One of the most appalling consequences of war is the increase in sexual violence. Sexual violence is used to torture, injure, extract information, degrade, intimidate, threaten or punish women and men for actual or alleged acts.
According to the International Committee of the Red Cross, sexual violence includes the following acts; rape, forced prostitution, sexual slavery, forced pregnancy, forced maternity, forced termination of pregnancy, enforced sterilization, indecent assault, trafficking, inappropriate medical examinations and strip searches.
Sexual violence against women
The large majority of sexual violence is used against women by men, as a result of unequal power relations between the genders.
Rape or other forms of sexual violence against women during war are often not only an act of aggression directed at the woman, but on the entire community, and especially their closest male family members. Rape against women is in fact often used as a deliberate strategy of warfare, the aim being to destabilize the enemy forces by threatening and humiliating men, women and children from the adverse community. Rape is often used as revenge against individuals, families and communities.
Rape is also used with an ethnic dimension, where women are raped merely as a punishment for belonging to the “wrong” ethnicity.
Prostitution and sexual slavery
War creates desperate situations for women, who often find themselves without income and protection when their spouses have either been killed, disappeared or joined the armed forces or other armed groups. Poverty and lack of resources often make women feel forced to engage in prostitution for their own and their family’s survival.
There are also historic and recent examples of how women are forced into prostitution and sexual slavery in order to serve military forces, with one of the most famous examples being the so called “Japanese comfort women".
The increased exposure to rape and other forms of sexual violence during war create immense physical and psychological harm to women. However, proper medical services, not least with regard to abortions and HIV/Aids treatment, are often scarce.
Women who have been raped often meet widespread discrimination and rejection from their communities. Many women are abandoned by their husbands and are left as the sole caretakers of the children. This rejection has severe economic consequences for the victims, who are deprived of their homes and their sources of livelihood.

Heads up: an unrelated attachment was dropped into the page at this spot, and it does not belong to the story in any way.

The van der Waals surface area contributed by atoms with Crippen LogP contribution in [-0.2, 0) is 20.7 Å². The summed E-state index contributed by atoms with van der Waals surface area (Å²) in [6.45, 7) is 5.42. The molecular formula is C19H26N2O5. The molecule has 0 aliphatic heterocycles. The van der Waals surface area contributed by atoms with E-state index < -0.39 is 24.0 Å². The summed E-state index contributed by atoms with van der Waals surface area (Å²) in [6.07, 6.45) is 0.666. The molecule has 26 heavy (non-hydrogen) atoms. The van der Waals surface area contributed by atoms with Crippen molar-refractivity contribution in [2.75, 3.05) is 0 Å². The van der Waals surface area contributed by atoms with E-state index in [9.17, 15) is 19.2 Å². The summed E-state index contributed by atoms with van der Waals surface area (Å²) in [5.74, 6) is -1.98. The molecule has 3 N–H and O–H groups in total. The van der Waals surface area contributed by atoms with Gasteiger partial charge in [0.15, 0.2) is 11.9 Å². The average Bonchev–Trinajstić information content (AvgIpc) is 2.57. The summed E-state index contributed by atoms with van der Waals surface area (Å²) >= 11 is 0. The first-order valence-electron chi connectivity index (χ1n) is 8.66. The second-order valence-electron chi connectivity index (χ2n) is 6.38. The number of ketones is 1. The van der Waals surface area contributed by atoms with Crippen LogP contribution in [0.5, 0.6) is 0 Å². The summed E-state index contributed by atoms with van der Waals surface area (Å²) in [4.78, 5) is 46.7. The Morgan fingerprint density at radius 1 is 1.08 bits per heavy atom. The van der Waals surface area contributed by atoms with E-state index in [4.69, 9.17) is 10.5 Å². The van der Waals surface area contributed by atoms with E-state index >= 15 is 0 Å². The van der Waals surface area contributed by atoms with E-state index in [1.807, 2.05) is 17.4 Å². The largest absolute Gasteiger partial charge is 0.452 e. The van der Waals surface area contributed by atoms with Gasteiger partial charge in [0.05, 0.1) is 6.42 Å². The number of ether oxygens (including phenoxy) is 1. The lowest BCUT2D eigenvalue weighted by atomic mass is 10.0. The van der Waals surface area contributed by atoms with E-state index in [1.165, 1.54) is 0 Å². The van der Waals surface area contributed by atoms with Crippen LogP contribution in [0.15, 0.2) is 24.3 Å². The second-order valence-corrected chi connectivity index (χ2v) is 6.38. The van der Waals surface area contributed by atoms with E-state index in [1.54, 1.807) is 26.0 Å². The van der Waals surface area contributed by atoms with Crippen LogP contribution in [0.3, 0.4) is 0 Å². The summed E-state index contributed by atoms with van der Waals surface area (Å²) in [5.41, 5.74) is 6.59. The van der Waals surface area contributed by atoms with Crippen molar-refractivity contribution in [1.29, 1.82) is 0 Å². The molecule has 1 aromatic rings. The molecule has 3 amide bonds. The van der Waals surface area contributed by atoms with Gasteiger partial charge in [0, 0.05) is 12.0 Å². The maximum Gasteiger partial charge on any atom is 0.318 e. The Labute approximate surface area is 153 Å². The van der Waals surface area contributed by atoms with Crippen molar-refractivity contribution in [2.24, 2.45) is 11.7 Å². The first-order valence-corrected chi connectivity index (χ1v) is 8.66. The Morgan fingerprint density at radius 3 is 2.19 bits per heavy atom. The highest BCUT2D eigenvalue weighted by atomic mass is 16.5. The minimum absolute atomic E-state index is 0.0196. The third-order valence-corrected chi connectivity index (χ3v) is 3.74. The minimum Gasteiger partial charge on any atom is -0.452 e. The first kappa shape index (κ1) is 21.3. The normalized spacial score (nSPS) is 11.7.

Sexual violence against men
Men are not only perpetrators of crimes of sexual nature; they are also victims of sexual violence by other men, including rape.
Sexual violence against men is common not least during detention and interrogation of captured combatants or fighters, as seen in the Abu Ghraib prison in Iraq in 2003-2004, where both male and female members of the US military committed various crimes involving grave sexual abuses against Iraqi prisoners.
The vast majority of men who sexually assault other men identify themselves as heterosexual.
Due to the reluctance to speak out about their experiences the statistics of male victims of sexual violence remain unknown. The stigma attached to sexual violence against men is in general higher than that connected with women.
The aim of sexually humiliating the adversary is for the perpetrator to prove his strength and to strip the victim of masculinity. Sexual violence is sometimes used as a punishment on men who diverge from what is considered to be the “stereotypical man”, such as homosexuals or pacifists.
Unlike the reference to women and sexual violence in IHL, there is no express mention of a prohibition of sexual violence or other forms of sexual assaults against men as such.
The two additional protocols provide general guarantees against enforced prostitution and sexual assault in international and non-international armed conflicts (article 75 IAP, article 4 IIAP).
The indirect prohibition of sexual violence through the prohibitions of torture, outrages upon personal dignity or humiliating and degrading treatment, also affords men with protection against this crime.